SANTIAGO, Chile — In a story July 5 about an abortion debate in Chile, The Associated Press reported erroneously that the country outlawed all abortions in 1973. They were banned in 1989.
The same error occurred in an April 5, 2012, story about Chilean lawmakers declining to relax the abortion ban.
A corrected version of the story is below:
Child's pregnancy sets off Chile abortion debate
Abortion debate flares in Chile over case of raped 11-year old.
By LUIS ANDRES HENAO
SANTIAGO, Chile (AP) — The case of a pregnant 11-year old girl who was raped in Chile by her mother's partner has set off a national debate about abortion in one of the most socially-conservative countries in Latin America.
Chileans were outraged on Friday after state TV reported that the girl is 14 weeks pregnant and was raped repeatedly over two years. Police in the remote southern city of Puerto Montt arrested her mother's partner, who confessed to abusing the fifth grader. The case was brought to their attention by the pregnant child's maternal grandmother.
Doctors say the girl's life and that of the fetus are at high risk. But in Chile, ending the pregnancy is not an option.
Chile allowed abortions for medical reasons until they were outlawed in 1989 under the dictatorship of Gen. Augusto Pinochet. The current government of conservative President Sebastian Pinera has opposed any loosening of the prohibition.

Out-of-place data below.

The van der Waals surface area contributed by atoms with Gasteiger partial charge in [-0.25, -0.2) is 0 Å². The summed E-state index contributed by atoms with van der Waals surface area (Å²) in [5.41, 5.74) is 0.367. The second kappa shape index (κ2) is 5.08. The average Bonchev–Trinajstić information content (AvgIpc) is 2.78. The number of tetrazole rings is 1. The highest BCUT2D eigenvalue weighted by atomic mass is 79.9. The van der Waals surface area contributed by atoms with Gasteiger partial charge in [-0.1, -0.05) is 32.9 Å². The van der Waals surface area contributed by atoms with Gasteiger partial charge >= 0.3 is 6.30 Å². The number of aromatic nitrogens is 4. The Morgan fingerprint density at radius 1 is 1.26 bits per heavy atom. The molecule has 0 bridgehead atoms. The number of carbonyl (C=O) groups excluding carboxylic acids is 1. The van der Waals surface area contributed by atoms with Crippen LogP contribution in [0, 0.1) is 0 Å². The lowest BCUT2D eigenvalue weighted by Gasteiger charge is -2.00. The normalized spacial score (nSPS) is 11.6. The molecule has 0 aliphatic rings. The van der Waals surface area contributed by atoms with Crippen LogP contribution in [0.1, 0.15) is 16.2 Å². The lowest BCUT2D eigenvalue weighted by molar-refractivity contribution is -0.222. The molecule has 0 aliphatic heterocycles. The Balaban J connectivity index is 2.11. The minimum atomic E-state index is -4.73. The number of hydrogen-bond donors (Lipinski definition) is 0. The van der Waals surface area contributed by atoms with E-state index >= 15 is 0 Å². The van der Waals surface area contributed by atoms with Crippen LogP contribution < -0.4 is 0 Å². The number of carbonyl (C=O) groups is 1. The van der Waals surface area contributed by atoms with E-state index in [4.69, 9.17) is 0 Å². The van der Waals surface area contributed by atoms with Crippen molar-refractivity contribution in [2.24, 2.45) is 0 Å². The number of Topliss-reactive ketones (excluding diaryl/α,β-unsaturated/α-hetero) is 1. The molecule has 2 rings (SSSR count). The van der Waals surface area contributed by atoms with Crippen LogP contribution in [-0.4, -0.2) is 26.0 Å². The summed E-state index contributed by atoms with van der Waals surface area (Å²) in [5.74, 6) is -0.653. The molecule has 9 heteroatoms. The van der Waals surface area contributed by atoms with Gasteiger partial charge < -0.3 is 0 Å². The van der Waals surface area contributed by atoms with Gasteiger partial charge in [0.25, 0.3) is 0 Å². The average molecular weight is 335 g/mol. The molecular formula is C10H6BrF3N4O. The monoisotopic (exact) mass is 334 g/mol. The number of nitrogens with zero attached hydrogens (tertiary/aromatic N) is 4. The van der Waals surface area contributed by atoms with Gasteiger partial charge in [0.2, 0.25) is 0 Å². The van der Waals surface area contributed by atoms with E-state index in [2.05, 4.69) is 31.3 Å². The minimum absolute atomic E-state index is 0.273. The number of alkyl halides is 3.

Many Chileans were venting outrage on social media Friday. Some started an online campaign to demand legalization of abortion in cases of rape or health risks for the mother.
"When I heard about this little girl my first reaction was to support abortion because I think it's the best option in this case," said Eduardo Hernandez, a 30-year-old web designer.
"It's the first online petition I've signed in my life, but I think this case really deserves it," Hernandez said. "We should have a law. I hope this case serves as precedent to have a serious discussion about abortion."
"We're faced with an 11-year-old girl whose childhood has been damaged and she's pregnant," Nicole Salvatierra, a 26-year-old-journalist, told The Associated Press in an email exchange after earlier speaking out about the case on Twitter. "The state is blocking a way to revert this situation. It's twice as bad for her. That's what's criminal, not interrupting the pregnancy in the context that justifies it."
But more conservative members of Chilean society oppose all abortions and the nation's Senate last year rejected three bills last year that would have eased the absolute ban.
"The Senate has voted in favor of life, of the unborn child, a policy the government has defended," Cristian Larroulet, a top presidential aide, said after one of the votes.
One of the bills would have permitted abortion if two doctors said it was needed because of risks to a mother's life or other medical reasons, such as a fetus with low chances of survival. Another one of the measures that was rejected would have allowed abortion in the event of rape.